Technological progress in the field of wireless communications over the past few years has only been matched by the increasing demand for sophisticated services at lower costs. A significant breakthrough was achieved in the design of efficient wireless communication systems with the advent of the diversity concept. A communication system is said to have diversity if there are multiple paths, in time, frequency or space, between the transmitter and receiver. Diversity enables the system to mitigate the effects of multipath fading on signals transmitted through the wireless medium. Spatial diversity exploits the availability of multiple spatial paths between the transmitter and receiver by placing antenna arrays at either end. In addition to improving the reliability of communication by creating redundant copies of the transmitted information at the receiver, wireless transceivers with multiple antennas exploit the spatial degrees of freedom to multiplex multiple streams of data and achieve significant gains in spectral efficiencies. Spatial diversity is crucial to reliable communication over slow-fading wireless channels, where it is hard to achieve low error probabilities due to the lack of time diversity.
In this thesis, we design spatial diversity techniques for slow-fading wireless channels. There are two parts to this thesis: In Part I we propose spatial diversity techniques for point-to-point single-user wireless systems, while in Part II we propose multiuser cooperative diversity techniques for multiuser wireless communication systems.
In the first part, we propose a set of new wireless communication techniques for multiple-input, multiple-output (MIMO) channels over Rayleigh slow-fading wireless channels. In the last decade, several techniques have been proposed to achieve the multiplexing and diversity benefits and low error rates over MIMO systems. However, achieving these objectives at an affordable computational complexity remains a challenging problem. We introduce MIMO transceivers that achieve high data rates and low error rates using a class of MIMO systems known as layered space-time (ST) architectures, which use low complexity, suboptimal decoders such as successive cancellation (SC) decoders.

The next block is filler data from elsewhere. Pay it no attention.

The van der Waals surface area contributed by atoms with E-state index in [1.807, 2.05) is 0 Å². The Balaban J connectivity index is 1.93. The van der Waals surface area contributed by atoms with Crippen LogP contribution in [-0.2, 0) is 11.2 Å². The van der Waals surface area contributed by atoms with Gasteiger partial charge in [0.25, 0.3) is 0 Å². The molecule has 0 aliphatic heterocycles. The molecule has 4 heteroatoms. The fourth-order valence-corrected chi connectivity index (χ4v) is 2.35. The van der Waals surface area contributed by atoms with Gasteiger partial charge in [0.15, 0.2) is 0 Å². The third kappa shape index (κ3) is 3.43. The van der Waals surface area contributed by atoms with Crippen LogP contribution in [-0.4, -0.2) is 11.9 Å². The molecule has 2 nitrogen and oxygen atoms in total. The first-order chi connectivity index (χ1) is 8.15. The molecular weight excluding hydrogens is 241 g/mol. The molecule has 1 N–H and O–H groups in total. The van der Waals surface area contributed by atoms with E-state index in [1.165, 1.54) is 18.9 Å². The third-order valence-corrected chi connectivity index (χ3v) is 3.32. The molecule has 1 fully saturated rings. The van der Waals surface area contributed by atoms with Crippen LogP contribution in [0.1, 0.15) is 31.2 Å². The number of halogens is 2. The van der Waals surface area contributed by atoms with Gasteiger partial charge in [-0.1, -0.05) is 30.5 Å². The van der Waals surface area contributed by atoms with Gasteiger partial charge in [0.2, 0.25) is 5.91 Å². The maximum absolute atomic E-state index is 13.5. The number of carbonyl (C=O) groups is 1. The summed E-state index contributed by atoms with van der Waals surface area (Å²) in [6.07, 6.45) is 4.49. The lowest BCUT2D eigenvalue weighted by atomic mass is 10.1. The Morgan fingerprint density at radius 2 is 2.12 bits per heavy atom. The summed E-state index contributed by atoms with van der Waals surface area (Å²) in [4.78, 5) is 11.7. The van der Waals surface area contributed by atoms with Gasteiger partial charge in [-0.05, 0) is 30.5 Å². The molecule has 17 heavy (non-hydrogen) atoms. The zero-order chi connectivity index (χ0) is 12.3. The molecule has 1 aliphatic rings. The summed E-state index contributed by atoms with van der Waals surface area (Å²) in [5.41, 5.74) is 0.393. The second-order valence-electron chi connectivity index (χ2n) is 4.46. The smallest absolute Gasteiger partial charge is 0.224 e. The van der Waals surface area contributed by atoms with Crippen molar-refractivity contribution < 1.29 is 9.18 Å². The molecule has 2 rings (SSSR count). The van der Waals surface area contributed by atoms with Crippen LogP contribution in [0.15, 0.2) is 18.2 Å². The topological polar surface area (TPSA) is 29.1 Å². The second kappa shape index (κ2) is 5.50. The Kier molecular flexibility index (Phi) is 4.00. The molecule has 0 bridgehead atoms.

We propose a set of improved layered space-time architectures and show that it is possible to achieve near-optimal error performance over MIMO channels while requiring just SC decoding at the receiver. We show that these architectures achieve high rate and diversity gains while maintaining simple decoders with affordable computational complexity. We also show that some of the proposed layered space-time architectures could find applications in multiple-access communications as low-complexity solutions for achieving near-optimum performance.
In the second part of this thesis, we propose novel techniques for cooperative communication between terminals in multiuser wireless communication systems. Cooperative communication over wireless networks is a concept where neighboring terminals share their antennas and signal processing resources to create a “virtual transmit array”. In addition to transmitting their own information to the destination, users in a cooperative communication system listen to transmission from other users and relay this information to the destination, thus creating multiple paths between transmitter and receiver. Cooperation amongst users creates a new form of diversity, known as cooperative diversity, which helps improve the reliability of all the users in a network collectively, compared to each user communicating independently with the destination.
Current cooperation protocols show that it is possible to improve the diversity gains significantly over multiple access channels, improving the outage performance at high SNR. The concept of cooperation necessitates that a user spend time, bandwidth, energy and signal processing resources to help the communication of other users in the network. This raises a fundamental question on the tradeoff between spending resources for one’s own communication and helping other users. Several state-of-the-art cooperation schemes, while effectively harnessing the diversity benefits of cooperation, incur a high penalty in transmission rate, thus affecting the outage performance. Specifically, the transmission rates of these protocols do not scale well as the number of users in the network increases.
We start with a simple three node multiple-access system where two users are communicating with a common destination. We propose new high-rate cooperation strategies which achieve the full diversity gain offered by the cooperative channel for this simple system. We propose a new framework to address the tradeoff between cooperation and independent transmission over a multiple access channel and determine the conditions under which each idea is better than the other. Finally, we propose a high rate cooperation protocol which achieves the maximum diversity over a multiple access system with an arbitrary number of users and achieves high rates which scale favorably as the number of users increases.